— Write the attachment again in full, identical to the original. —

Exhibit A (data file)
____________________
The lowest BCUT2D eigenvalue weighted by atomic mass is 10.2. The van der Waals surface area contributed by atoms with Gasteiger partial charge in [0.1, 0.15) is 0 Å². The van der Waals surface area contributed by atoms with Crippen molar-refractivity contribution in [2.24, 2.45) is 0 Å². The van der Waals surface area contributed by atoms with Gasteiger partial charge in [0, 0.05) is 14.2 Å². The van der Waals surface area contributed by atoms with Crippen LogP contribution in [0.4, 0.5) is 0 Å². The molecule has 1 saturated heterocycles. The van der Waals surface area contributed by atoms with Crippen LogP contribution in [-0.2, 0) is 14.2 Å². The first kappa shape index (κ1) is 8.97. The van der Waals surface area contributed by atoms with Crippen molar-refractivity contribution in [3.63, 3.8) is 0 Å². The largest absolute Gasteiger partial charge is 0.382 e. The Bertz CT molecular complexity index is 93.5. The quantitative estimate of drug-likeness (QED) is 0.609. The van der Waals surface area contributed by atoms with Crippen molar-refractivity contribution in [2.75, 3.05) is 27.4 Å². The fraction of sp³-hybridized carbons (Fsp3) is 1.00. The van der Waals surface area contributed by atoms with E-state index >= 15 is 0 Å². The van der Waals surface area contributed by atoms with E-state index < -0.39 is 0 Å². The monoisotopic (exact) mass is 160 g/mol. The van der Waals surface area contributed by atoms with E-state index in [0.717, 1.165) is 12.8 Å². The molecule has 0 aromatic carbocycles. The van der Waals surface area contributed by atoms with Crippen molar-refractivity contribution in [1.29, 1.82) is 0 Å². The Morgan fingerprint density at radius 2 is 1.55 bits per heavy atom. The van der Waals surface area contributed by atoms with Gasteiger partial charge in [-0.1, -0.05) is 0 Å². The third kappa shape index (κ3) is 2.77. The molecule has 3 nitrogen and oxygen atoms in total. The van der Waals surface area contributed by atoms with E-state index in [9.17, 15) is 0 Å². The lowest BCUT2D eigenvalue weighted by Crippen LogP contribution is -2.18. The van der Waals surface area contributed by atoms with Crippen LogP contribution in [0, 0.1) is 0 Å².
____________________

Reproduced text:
The lowest BCUT2D eigenvalue weighted by atomic mass is 10.2. The van der Waals surface area contributed by atoms with Gasteiger partial charge in [0.1, 0.15) is 0 Å². The van der Waals surface area contributed by atoms with Crippen molar-refractivity contribution in [2.24, 2.45) is 0 Å². The van der Waals surface area contributed by atoms with Gasteiger partial charge in [0, 0.05) is 14.2 Å². The van der Waals surface area contributed by atoms with Crippen LogP contribution in [0.4, 0.5) is 0 Å². The molecule has 1 saturated heterocycles. The van der Waals surface area contributed by atoms with Crippen LogP contribution in [-0.2, 0) is 14.2 Å². The first kappa shape index (κ1) is 8.97. The van der Waals surface area contributed by atoms with Crippen molar-refractivity contribution in [3.63, 3.8) is 0 Å². The largest absolute Gasteiger partial charge is 0.382 e. The Bertz CT molecular complexity index is 93.5. The quantitative estimate of drug-likeness (QED) is 0.609. The van der Waals surface area contributed by atoms with Crippen molar-refractivity contribution in [2.75, 3.05) is 27.4 Å². The fraction of sp³-hybridized carbons (Fsp3) is 1.00. The van der Waals surface area contributed by atoms with E-state index >= 15 is 0 Å². The van der Waals surface area contributed by atoms with E-state index < -0.39 is 0 Å². The monoisotopic (exact) mass is 160 g/mol. The van der Waals surface area contributed by atoms with E-state index in [0.717, 1.165) is 12.8 Å². The molecule has 0 aromatic carbocycles. The van der Waals surface area contributed by atoms with Crippen molar-refractivity contribution in [1.29, 1.82) is 0 Å². The Morgan fingerprint density at radius 2 is 1.55 bits per heavy atom. The van der Waals surface area contributed by atoms with Gasteiger partial charge in [-0.1, -0.05) is 0 Å². The third kappa shape index (κ3) is 2.77. The molecule has 3 nitrogen and oxygen atoms in total. The van der Waals surface area contributed by atoms with E-state index in [9.17, 15) is 0 Å². The lowest BCUT2D eigenvalue weighted by Crippen LogP contribution is -2.18. The van der Waals surface area contributed by atoms with Crippen LogP contribution in [0, 0.1) is 0 Å².